Outside, it’s cold and the plants have turned all colors of the sunset. The Epazote is a beautiful red streaked with orange, yellow and green. The Salvia coccinea that was in full bloom when it got a light freeze still has brilliant red buds even as the leaves fade to olive, then gray, before finally falling. Penstemons turn a rich dark purple brown and will remain that color until new Spring growth. The Cottonwoods by the river are bare except for a final golden crown that will surely disappear by tomorrow.
Turkey stew with Watercress and Acorn tortillas is the order of the day. A steaming bowl of something yummy at dusk while sitting on the floor in front of the old wood cookstove is a Wintertime ritual for us here in the Canyon. The smell of Pine and Juniper snapping away in the fire lingers even in my dreams, a deep warm comfort during chilling nights.
While Southern California burns, the edges of the river freeze and thaw with the turning of day and night. As my fingers caress the shreddy, dry bark of the Junipers I thank the powers that be for the extra rain we received this Summer and last Winter. The Southwestern Woodlands are so very fragile, an ecosystem that could turn to cinders with a single lightning strike. And I pray for lands, plants and peoples burned out. And even in my grief for dying, changing bioregions I recognize the land’s ability to adapt under stress, to evolve in ways we don’t yet understand as way of increasing diversity and life as a whole.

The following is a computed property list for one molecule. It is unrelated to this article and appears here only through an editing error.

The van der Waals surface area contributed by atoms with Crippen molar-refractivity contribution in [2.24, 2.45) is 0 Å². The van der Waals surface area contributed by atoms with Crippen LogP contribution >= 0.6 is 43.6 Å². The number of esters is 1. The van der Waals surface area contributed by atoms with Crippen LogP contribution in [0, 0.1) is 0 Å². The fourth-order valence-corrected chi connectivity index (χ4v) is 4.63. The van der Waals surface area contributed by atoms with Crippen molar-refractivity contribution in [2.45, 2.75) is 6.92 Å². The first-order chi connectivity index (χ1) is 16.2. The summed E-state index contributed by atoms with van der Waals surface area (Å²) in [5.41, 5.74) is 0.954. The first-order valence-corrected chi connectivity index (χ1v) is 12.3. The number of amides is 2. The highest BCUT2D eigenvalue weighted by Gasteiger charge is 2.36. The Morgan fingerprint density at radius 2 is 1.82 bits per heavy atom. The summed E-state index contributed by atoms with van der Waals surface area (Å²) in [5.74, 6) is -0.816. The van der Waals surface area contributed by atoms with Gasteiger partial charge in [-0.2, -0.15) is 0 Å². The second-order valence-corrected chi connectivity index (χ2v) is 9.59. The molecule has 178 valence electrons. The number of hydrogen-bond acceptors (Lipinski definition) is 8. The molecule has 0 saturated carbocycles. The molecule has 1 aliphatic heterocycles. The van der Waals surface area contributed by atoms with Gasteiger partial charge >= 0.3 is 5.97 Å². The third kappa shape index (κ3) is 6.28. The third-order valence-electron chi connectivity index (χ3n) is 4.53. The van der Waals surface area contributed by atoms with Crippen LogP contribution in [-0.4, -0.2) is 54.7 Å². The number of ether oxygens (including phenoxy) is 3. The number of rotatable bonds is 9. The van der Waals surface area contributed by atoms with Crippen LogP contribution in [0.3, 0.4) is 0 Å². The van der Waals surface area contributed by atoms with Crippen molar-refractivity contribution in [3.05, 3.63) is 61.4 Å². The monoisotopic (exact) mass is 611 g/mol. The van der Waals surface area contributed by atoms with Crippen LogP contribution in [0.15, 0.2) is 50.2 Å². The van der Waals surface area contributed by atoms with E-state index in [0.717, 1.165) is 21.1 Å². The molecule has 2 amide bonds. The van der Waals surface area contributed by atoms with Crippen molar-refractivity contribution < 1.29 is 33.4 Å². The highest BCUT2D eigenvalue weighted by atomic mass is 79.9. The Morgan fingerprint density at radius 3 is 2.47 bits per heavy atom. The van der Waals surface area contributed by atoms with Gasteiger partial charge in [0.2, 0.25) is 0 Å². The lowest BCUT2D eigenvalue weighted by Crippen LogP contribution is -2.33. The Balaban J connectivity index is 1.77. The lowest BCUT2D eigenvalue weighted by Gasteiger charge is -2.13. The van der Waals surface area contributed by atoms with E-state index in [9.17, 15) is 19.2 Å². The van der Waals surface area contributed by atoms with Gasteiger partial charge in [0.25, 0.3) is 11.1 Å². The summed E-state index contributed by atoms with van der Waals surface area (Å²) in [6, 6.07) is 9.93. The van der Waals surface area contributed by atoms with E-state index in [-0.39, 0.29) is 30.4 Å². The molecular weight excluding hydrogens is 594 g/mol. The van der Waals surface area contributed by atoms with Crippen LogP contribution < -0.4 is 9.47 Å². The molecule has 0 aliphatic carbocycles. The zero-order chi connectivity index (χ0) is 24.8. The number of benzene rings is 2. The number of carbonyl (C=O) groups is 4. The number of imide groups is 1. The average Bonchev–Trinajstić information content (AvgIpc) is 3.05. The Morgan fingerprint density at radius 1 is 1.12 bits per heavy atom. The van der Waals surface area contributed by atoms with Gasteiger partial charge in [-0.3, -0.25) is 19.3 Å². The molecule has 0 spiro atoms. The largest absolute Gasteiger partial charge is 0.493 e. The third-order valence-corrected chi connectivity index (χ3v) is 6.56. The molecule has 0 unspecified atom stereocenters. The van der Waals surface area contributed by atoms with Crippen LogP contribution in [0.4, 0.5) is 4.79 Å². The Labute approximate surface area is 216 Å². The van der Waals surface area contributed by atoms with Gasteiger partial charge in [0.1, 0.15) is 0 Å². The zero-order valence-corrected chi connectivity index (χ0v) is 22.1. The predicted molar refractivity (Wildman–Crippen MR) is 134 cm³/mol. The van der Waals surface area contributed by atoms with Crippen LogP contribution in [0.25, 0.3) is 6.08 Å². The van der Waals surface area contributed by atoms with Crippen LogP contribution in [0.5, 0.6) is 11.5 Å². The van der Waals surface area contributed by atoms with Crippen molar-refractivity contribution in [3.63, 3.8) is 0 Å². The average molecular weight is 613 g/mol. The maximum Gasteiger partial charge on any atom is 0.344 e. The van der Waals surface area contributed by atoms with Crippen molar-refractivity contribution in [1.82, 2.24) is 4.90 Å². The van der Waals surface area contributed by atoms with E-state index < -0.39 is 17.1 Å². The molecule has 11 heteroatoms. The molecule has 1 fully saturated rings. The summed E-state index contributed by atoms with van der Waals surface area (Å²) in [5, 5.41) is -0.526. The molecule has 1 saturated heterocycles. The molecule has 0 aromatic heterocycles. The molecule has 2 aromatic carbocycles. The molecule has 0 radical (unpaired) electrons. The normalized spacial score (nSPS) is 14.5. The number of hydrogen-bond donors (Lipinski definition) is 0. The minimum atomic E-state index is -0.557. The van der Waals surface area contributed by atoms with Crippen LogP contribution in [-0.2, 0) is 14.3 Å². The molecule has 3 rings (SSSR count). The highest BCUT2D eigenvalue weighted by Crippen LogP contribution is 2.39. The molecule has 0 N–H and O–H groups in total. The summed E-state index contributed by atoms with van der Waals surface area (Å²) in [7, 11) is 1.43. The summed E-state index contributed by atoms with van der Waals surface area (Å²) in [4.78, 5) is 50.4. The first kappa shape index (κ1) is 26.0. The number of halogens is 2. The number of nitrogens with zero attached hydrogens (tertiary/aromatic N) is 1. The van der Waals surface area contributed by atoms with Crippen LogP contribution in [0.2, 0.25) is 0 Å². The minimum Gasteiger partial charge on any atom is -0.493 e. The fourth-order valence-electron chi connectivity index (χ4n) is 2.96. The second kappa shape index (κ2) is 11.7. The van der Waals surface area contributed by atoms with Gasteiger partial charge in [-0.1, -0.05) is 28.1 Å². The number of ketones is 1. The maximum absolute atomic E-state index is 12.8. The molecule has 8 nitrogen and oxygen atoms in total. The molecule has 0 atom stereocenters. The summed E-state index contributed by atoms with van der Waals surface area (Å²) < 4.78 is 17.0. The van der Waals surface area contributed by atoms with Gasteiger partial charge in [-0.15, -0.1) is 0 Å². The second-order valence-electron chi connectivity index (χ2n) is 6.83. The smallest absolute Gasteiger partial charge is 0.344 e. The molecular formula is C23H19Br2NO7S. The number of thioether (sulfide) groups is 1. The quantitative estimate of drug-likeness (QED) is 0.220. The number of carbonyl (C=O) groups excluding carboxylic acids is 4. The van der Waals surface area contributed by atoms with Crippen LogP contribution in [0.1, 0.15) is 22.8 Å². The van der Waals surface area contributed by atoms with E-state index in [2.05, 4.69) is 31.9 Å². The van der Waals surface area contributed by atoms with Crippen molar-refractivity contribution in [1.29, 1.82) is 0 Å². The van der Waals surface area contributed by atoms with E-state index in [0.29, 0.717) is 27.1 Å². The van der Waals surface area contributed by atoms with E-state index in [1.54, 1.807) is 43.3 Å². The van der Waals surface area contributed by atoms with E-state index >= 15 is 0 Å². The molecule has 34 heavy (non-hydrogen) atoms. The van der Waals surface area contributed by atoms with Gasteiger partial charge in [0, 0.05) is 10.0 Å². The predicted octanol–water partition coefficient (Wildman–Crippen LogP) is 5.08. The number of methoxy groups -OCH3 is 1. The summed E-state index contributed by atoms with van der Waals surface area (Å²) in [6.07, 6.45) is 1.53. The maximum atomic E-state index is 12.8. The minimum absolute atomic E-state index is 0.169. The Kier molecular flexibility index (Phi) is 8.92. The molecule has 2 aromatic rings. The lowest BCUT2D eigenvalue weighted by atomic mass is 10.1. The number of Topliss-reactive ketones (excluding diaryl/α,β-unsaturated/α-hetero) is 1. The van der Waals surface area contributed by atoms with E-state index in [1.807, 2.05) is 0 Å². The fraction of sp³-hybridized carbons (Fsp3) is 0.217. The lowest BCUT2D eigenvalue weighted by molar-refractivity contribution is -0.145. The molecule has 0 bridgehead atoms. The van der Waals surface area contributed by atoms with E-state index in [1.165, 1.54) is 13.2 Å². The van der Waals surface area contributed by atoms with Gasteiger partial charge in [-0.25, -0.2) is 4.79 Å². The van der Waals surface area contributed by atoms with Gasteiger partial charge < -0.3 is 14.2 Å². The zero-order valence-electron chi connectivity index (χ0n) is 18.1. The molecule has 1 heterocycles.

This morning, I sat in a clump of long, brown Sacaton grass near the edge of the mesa. I closed my eyes and listened to the wind sing through the grasses, and the brittle rattling Evergreen Oak leaves. I sat so still that lizards ran over my hands and when I opened my eyes a chipmunk was standing four feet from me in a rare moment of stillness, staring at me. Then she chittered laughingly and ran up the nearest Pine tree. All around and through me, I felt the song of this Canyon, a great soaring sound full of complex intertwining melodies and harmonies, I felt it move in and out of me. On a practical level, I know that every moment of intense intimacy allows me to better communicate with the land, to be a better Medicine Woman and teacher. On a whole other level, I know this is the real underlying purpose and magic of life — this sensual interconnection and engagement with the world pulling me always deeper into the land, and I love it.